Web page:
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Chesapeake Energy Corporation Message Board

  • iamnathan iamnathan Feb 14, 2013 12:37 PM Flag

    More Power Plants will increase NG demand and the CHK SP !

    This is another from today that discloses the increased expansion of NG powered electric power plants.

    Most important part of the following, starts at paragraph 9.

    EIA data drives US natgas futures below chart support
    02/14 07:16 AM

    * High inventories, record production weigh on prices
    * Coal switching, nuclear plant outages lend some support
    * Coming Up: Baker Hughes (BHI:$47.39,00$1.26,002.73%) rig data, CFTC trade data Friday

    (New throughout, changes byline, adds EIA data, analyst quote,
    updates prices)
    By Joe SilhaNEW YORK, Feb 14 (Reuters) - U.S. natural gas futures
    tumbled sharply on Thursday, with the front-month contract
    sinking below technical support after a government report showed
    a weekly inventory withdrawal that again fell short of market

    The U.S. Energy Information Administration report showed
    total domestic gas inventories fell last week by 157 billion
    cubic feet to 2.527 trillion cubic feet.

    Most traders viewed the decline as negative for futures
    prices, noting it was the third straight week that it fell short
    of market expectations. A Reuters poll on Wednesday showed
    traders and analysts had expected a 162-bcf drop.

    "The net withdrawal for last week was below the consensus
    expectation and bearish for prices, although the draw was still
    slightly more than the five-year average for the date," Citi
    Futures energy analyst Tim Evans said in a report.

    "Overall, the report suggests a further minor bearish shift
    in the background supply/demand balance, with modest bearish
    implications for reports to follow," Evans added.

    At 11:35 a.m. EST (1635 GMT), front-month gas futures
    on the New York Mercantile Exchange were down 14 cents, or 4.2
    percent, at $3.166 per million British thermal units after
    sliding to an intraday low of $3.161 after the EIA report.

    Just prior to release of the weekly storage data at 10:30
    a.m., the front month was trading at around $3.28.

    Gas prices this year have mostly been stuck in a trading
    range between $3.20 and $3.60, but chart traders noted that
    Thursday's selloff drove the front contract below technical
    support at the double bottom in the $3.20 area. Most agreed a
    close today below that level could drive prices lower.

    But some noted that current gas prices were low enough to
    prompt more utilities to switch from coal to gas to generate
    power, while hefty nuclear plant outages this week of more than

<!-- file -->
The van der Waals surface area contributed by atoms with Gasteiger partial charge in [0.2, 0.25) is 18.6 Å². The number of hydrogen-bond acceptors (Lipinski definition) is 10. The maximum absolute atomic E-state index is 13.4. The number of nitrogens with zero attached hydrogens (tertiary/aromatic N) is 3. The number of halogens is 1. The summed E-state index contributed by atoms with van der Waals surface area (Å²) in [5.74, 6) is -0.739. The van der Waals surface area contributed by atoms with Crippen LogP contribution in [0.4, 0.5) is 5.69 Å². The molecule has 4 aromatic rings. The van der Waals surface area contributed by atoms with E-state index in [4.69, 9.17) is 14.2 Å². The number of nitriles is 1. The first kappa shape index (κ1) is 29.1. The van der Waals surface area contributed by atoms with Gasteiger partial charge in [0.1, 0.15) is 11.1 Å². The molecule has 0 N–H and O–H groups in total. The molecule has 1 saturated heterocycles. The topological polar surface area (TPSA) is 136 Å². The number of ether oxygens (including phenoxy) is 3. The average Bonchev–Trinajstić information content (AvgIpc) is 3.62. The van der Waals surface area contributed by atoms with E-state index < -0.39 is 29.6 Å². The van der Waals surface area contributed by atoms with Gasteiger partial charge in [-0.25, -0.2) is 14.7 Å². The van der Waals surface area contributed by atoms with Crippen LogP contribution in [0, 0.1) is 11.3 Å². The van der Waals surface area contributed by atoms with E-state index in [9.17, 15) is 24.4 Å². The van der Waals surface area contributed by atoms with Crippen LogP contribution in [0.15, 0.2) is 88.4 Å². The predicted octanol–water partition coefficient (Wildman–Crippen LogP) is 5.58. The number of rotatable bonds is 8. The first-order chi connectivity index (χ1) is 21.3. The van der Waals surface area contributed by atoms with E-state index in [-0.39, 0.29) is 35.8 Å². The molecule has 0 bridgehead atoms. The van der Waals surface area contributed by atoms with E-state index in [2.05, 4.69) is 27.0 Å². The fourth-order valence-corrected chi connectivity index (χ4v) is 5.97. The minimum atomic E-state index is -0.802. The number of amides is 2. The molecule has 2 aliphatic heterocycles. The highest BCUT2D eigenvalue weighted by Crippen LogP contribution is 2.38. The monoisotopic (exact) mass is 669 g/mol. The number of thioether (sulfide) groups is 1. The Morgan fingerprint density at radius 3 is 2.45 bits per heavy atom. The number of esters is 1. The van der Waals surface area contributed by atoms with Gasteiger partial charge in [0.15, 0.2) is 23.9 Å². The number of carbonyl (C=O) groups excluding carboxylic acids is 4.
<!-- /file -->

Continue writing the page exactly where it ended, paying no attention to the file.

14,000 megawatts could boost gas demand further.

    Gas-fired units are typically used to offset any shut
    nuclear generation.

    After a fairly mild week this week, MDA Weather Services
    sees temperatures in the West mostly averaging below normal for
    the next two weeks, while the eastern half of the nation will
    see mostly seasonal readings during that period.

    Despite the colder outlook, many traders remained skeptical
    of any upside in prices with winter winding down, inventories
    still high and production flowing at or near an all-time peak.


    While the weekly withdrawal fell short of expectations, some
    traders noted it came in well above the 113 bcf decline seen
    during the same week last year and slightly above the five-year
    average for that week of 154 bcf.

    The draw sharply widened the deficit relative to last year
    by 44 bcf to 270 bcf, or 10 percent below last year's record
    highs for that time. It trimmed 3 bcf from the surplus versus
    the five-year average, but still left storage relatively high at
    348 bcf, or 16 percent, above that benchmark.
    (Storage graphic: linkDOTreutersDOTcom/mup44s)

    Early withdrawal estimates for next week's inventory report
    range from 118 bcf to 154 bcf. That would be below the 155 bcf
    pulled from storage during the same week in 2012 and possibly
    below the five-year average decline for that week of 140 bcf.

    If drawdowns for the rest of winter match the five-year
    average pace, inventories will end March at 2.076 tcf, about 20
    percent above normal but 16 percent below last year, when stocks
    finished a very mild heating season at a record high 2.48 tcf.


    While the Baker Hughes (BHI:$47.39,00$1.26,002.73%) gas-directed rig count has
    fallen in four of the last five weeks and is hovering not far
    above a 13-1/2 year low hit three months ago, record production
    has shown no significant signs of slowing.
    (Rig graphic: rDOTreutersDOTcom/dyb62s )
    EIA expects marketed gas production to hit a record high
    70.02 bcf per day this year, the third straight annual record.

    (Reporting by Joe Silha; Editing by Marguerita Choy)

    Sentiment: Strong Buy

4.16-0.07(-1.65%)May 27 4:00 PMEDT